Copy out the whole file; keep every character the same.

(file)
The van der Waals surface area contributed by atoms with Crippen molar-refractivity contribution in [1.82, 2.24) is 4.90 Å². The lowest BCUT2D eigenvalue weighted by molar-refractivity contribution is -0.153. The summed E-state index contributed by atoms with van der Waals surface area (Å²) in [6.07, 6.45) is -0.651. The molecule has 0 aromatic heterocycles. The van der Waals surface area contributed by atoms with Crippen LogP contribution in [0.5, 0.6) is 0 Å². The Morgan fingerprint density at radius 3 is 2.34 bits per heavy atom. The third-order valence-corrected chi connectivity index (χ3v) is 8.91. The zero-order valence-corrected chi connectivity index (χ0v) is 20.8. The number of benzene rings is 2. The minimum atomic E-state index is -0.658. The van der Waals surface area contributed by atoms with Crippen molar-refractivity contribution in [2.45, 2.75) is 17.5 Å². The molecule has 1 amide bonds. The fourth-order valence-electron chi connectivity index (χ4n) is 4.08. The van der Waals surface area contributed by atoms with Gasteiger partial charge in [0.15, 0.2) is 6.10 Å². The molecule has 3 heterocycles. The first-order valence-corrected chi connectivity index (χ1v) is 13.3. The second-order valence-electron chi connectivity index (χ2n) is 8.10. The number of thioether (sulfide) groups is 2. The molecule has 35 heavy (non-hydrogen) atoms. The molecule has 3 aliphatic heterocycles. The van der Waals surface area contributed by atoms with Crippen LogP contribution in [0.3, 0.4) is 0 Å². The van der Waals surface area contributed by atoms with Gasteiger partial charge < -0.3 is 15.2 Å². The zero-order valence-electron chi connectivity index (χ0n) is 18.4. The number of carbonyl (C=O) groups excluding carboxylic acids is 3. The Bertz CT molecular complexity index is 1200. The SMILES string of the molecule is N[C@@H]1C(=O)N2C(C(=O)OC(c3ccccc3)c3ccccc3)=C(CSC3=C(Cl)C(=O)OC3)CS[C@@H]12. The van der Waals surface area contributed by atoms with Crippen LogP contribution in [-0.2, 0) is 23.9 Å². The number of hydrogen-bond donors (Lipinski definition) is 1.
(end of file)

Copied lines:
The van der Waals surface area contributed by atoms with Crippen molar-refractivity contribution in [1.82, 2.24) is 4.90 Å². The lowest BCUT2D eigenvalue weighted by molar-refractivity contribution is -0.153. The summed E-state index contributed by atoms with van der Waals surface area (Å²) in [6.07, 6.45) is -0.651. The molecule has 0 aromatic heterocycles. The van der Waals surface area contributed by atoms with Crippen LogP contribution in [0.5, 0.6) is 0 Å². The Morgan fingerprint density at radius 3 is 2.34 bits per heavy atom. The third-order valence-corrected chi connectivity index (χ3v) is 8.91. The zero-order valence-corrected chi connectivity index (χ0v) is 20.8. The number of benzene rings is 2. The minimum atomic E-state index is -0.658. The van der Waals surface area contributed by atoms with Crippen molar-refractivity contribution in [2.45, 2.75) is 17.5 Å². The molecule has 1 amide bonds. The fourth-order valence-electron chi connectivity index (χ4n) is 4.08. The van der Waals surface area contributed by atoms with Gasteiger partial charge in [0.15, 0.2) is 6.10 Å². The molecule has 3 heterocycles. The first-order valence-corrected chi connectivity index (χ1v) is 13.3. The second-order valence-electron chi connectivity index (χ2n) is 8.10. The number of thioether (sulfide) groups is 2. The molecule has 35 heavy (non-hydrogen) atoms. The molecule has 3 aliphatic heterocycles. The van der Waals surface area contributed by atoms with Crippen LogP contribution in [0.3, 0.4) is 0 Å². The van der Waals surface area contributed by atoms with Gasteiger partial charge < -0.3 is 15.2 Å². The zero-order valence-electron chi connectivity index (χ0n) is 18.4. The number of carbonyl (C=O) groups excluding carboxylic acids is 3. The Bertz CT molecular complexity index is 1200. The SMILES string of the molecule is N[C@@H]1C(=O)N2C(C(=O)OC(c3ccccc3)c3ccccc3)=C(CSC3=C(Cl)C(=O)OC3)CS[C@@H]12. The van der Waals surface area contributed by atoms with Crippen LogP contribution in [-0.2, 0) is 23.9 Å². The number of hydrogen-bond donors (Lipinski definition) is 1.